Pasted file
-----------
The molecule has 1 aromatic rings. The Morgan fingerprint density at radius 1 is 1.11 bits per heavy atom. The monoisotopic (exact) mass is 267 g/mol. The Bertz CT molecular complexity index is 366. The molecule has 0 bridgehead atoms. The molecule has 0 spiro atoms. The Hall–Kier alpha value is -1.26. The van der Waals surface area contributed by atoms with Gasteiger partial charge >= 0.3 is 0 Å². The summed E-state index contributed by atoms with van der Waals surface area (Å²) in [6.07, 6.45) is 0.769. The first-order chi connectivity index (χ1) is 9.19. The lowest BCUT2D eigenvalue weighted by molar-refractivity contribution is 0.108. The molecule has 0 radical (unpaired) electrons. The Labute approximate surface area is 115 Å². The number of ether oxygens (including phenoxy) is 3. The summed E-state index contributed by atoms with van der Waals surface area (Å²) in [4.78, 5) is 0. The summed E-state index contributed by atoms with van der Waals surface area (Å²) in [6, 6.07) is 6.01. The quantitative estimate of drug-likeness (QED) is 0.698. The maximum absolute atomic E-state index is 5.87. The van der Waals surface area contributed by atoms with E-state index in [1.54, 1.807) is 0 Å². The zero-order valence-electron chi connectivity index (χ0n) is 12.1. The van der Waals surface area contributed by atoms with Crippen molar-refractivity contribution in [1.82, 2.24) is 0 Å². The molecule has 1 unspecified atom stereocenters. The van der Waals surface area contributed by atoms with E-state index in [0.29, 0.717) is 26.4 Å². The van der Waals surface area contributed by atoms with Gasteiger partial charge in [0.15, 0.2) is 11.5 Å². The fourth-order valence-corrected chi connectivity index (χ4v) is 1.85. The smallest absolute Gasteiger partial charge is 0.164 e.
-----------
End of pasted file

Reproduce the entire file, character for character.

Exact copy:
The molecule has 1 aromatic rings. The Morgan fingerprint density at radius 1 is 1.11 bits per heavy atom. The monoisotopic (exact) mass is 267 g/mol. The Bertz CT molecular complexity index is 366. The molecule has 0 bridgehead atoms. The molecule has 0 spiro atoms. The Hall–Kier alpha value is -1.26. The van der Waals surface area contributed by atoms with Gasteiger partial charge >= 0.3 is 0 Å². The summed E-state index contributed by atoms with van der Waals surface area (Å²) in [6.07, 6.45) is 0.769. The first-order chi connectivity index (χ1) is 9.19. The lowest BCUT2D eigenvalue weighted by molar-refractivity contribution is 0.108. The molecule has 0 radical (unpaired) electrons. The Labute approximate surface area is 115 Å². The number of ether oxygens (including phenoxy) is 3. The summed E-state index contributed by atoms with van der Waals surface area (Å²) in [4.78, 5) is 0. The summed E-state index contributed by atoms with van der Waals surface area (Å²) in [6, 6.07) is 6.01. The quantitative estimate of drug-likeness (QED) is 0.698. The maximum absolute atomic E-state index is 5.87. The van der Waals surface area contributed by atoms with E-state index in [1.54, 1.807) is 0 Å². The zero-order valence-electron chi connectivity index (χ0n) is 12.1. The van der Waals surface area contributed by atoms with Crippen molar-refractivity contribution in [1.82, 2.24) is 0 Å². The molecule has 1 unspecified atom stereocenters. The van der Waals surface area contributed by atoms with E-state index in [0.29, 0.717) is 26.4 Å². The van der Waals surface area contributed by atoms with Gasteiger partial charge in [0.15, 0.2) is 11.5 Å². The fourth-order valence-corrected chi connectivity index (χ4v) is 1.85. The smallest absolute Gasteiger partial charge is 0.164 e.